The Safe Fish to Eat?

The 5 DANGEROUS Fish to Avoid? The #1 Safest Omega 3 Source?

Tilefish - NOT a safe fish to eat

Want a safe fish to eat? Don’t start with tilefish!

Fish is a heart healthy choice of food, high in the omega 3 severely lacking from most people’s diets.

But with the controversial and conflicting reports on the safety of fish, it may be hard for you to make a sound decision on what to do.

Which are the safer fish? Which are the worst fish?

And most importantly, what is the best choice for the healthy omega 3 your body needs if you can’t possibly eat all the fish you should be eating?

Well first of all, while no level of mercury is “safe,” considering the average level of mercury and PCBs (polychlorinated biphenyls) in the kinds of fish you consume can help you choose the safer fish to eat.

Generally speaking, levels of mercury and other toxins are highest in older and larger predatory fish, and in marine mammals. With that noted, here are the safer fish, the most dangerous, then the best choice for omega 3…

The 5 Safest Fish to Eat

(based on mercury levels)

Keep in mind that researchers are still trying to figure out the full extent of the negative health effects of mercury exposure. But for now, commercially sold fish are generally considered safe up to 1 part per million (ppm) of mercury in fish.

If you’re in a high-risk group (pregnant women and young children), avoid eating the skin and fatty parts of fish, where contaminants collect.

Based on their low levels of mercury, these are the top five safest fish to eat:

Mercury level in parts per million (ppm)

  • Anchovies (.017)
  • Catfish (.025)
  • Haddock (Atlantic) (.055)
  • Butterfish (.058)
  • Croacker (Atlantic) (.065)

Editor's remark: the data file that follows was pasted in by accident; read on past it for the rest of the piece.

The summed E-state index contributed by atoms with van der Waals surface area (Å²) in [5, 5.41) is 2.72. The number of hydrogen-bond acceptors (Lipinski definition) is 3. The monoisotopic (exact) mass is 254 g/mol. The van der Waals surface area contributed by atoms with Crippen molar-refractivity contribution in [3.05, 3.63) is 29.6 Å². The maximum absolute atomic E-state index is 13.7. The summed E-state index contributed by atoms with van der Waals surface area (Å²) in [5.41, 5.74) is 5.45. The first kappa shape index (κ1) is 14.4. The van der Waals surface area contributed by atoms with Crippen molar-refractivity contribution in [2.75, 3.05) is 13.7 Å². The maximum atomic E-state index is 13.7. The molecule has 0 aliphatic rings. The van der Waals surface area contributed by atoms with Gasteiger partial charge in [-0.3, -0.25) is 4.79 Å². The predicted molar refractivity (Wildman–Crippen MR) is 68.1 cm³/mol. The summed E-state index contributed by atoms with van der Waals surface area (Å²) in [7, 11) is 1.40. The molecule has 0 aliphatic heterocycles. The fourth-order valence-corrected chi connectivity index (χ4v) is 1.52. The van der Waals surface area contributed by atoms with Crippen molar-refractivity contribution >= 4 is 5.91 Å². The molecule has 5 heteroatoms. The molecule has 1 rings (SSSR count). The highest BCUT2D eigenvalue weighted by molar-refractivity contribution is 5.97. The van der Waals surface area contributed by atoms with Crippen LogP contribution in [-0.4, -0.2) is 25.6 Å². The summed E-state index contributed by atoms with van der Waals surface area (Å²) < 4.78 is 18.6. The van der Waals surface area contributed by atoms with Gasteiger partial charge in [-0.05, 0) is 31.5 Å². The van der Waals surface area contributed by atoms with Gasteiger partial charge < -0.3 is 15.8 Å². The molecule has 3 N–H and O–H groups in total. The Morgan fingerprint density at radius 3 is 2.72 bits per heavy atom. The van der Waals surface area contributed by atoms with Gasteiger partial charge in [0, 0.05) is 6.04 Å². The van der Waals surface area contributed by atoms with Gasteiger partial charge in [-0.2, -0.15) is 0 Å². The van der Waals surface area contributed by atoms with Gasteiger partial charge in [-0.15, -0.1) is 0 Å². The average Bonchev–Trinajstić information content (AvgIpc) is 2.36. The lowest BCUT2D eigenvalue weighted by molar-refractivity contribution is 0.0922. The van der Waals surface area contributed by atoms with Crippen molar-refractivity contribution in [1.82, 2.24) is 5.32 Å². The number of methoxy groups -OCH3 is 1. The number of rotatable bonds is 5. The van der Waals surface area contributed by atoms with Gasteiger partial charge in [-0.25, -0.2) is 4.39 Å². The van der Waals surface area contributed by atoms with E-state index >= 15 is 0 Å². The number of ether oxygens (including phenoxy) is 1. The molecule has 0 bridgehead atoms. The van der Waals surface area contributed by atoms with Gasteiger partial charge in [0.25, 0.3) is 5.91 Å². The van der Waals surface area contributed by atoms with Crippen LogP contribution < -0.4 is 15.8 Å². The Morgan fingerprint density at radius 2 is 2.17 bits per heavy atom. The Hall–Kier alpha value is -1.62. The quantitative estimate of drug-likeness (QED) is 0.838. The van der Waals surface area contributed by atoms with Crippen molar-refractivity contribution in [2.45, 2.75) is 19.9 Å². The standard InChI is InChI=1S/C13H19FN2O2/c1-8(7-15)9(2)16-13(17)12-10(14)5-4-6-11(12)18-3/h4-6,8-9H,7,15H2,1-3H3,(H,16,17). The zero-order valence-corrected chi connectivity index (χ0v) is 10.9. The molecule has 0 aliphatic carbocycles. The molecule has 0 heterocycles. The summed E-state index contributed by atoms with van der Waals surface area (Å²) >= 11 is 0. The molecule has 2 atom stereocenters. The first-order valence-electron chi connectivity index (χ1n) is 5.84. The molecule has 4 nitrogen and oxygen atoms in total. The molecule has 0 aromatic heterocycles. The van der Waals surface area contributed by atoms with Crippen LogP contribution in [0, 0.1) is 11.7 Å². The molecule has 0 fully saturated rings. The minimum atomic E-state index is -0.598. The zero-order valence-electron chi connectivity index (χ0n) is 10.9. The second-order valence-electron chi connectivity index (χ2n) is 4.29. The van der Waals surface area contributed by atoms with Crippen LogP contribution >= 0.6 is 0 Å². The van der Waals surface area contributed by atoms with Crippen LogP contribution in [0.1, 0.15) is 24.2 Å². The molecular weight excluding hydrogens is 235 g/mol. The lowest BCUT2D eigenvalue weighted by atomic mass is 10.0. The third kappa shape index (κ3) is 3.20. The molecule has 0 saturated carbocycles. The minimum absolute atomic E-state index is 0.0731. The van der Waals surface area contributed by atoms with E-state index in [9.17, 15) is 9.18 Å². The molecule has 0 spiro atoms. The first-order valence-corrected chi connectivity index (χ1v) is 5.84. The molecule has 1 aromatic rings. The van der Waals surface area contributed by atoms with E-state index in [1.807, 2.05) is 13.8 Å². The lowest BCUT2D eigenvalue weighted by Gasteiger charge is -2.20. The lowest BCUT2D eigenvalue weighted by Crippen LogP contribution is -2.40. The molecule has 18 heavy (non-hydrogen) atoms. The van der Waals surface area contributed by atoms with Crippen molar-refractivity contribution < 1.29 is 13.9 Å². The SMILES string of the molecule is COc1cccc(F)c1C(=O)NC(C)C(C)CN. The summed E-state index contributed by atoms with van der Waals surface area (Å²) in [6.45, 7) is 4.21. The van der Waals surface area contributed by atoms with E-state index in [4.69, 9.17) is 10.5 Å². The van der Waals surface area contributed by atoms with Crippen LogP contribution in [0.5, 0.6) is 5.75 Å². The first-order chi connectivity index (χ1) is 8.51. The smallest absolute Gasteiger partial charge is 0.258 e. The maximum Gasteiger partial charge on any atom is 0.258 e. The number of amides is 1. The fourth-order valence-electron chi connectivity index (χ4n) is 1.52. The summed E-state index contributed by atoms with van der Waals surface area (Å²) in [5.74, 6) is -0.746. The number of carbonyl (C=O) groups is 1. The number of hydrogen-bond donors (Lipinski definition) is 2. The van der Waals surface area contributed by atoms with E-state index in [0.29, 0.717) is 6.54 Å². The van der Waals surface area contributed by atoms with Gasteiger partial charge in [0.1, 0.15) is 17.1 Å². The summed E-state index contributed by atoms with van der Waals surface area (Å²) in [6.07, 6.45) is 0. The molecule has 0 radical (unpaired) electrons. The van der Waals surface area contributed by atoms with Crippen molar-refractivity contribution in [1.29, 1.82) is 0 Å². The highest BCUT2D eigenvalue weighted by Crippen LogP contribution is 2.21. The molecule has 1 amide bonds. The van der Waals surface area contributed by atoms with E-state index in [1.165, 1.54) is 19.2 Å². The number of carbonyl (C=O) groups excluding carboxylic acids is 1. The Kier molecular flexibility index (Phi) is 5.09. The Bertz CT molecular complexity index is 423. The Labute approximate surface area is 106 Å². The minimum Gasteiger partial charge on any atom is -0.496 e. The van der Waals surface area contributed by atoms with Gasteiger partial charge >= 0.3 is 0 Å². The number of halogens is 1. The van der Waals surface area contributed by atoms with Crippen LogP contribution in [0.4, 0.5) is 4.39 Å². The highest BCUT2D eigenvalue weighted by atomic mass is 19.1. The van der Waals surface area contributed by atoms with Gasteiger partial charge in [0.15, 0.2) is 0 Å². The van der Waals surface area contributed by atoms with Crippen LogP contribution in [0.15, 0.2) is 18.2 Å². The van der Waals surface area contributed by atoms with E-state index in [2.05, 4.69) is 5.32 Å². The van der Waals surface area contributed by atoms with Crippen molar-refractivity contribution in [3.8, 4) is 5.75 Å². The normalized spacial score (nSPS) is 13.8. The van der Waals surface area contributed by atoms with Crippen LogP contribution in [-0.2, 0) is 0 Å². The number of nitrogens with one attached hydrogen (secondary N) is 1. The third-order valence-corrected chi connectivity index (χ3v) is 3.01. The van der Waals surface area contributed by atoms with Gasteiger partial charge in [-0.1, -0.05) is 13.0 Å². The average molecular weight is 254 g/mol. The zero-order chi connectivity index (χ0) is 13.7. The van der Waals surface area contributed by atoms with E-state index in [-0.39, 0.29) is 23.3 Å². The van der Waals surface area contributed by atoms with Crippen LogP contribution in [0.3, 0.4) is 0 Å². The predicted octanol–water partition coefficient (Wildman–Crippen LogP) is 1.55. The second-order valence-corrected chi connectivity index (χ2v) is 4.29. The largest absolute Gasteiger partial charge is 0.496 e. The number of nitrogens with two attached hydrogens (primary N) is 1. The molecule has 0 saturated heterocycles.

The 5 Most Dangerous Fish to Eat

(based on high mercury levels)

Here are the top five most dangerous fish to eat based on their average mercury levels, starting with the most dangerous. Cut back on consumption accordingly:

Mercury level in parts per million (ppm)

  • Tilefish (1.45)
  • Shark (0.99)
  • Swordfish (0.97)
  • King Mackerel (0.73 )
  • Tuna (Bigeye) (0.68)

The #1 Easiest & Safest Way to Get Omega 3

You may have noticed that even the safest fish to eat listed in this article still have some small amount of mercury contamination. Yet the omega-3 fatty acids found in abundance in fish are very important for good health.

Research shows that omega-3 fatty acids reduce inflammation and may help lower risk of chronic diseases such as cancer and arthritis in addition to heart disease. Still, nearly 99% of people in the United States do not eat enough omega 3 fatty acids!

This omega-3 deficiency leads to symptoms including fatigue, depression, poor concentration, dry and/or itchy skin, brittle hair and nails, constipation, frequent colds, lack of physical endurance, joint pain, and more!

If you want to get the omega-3 your body needs without eating a ton of potentially harmful fish, we highly recommended taking an all natural Omega 3 supplement.



Filed Under: Healthy Eating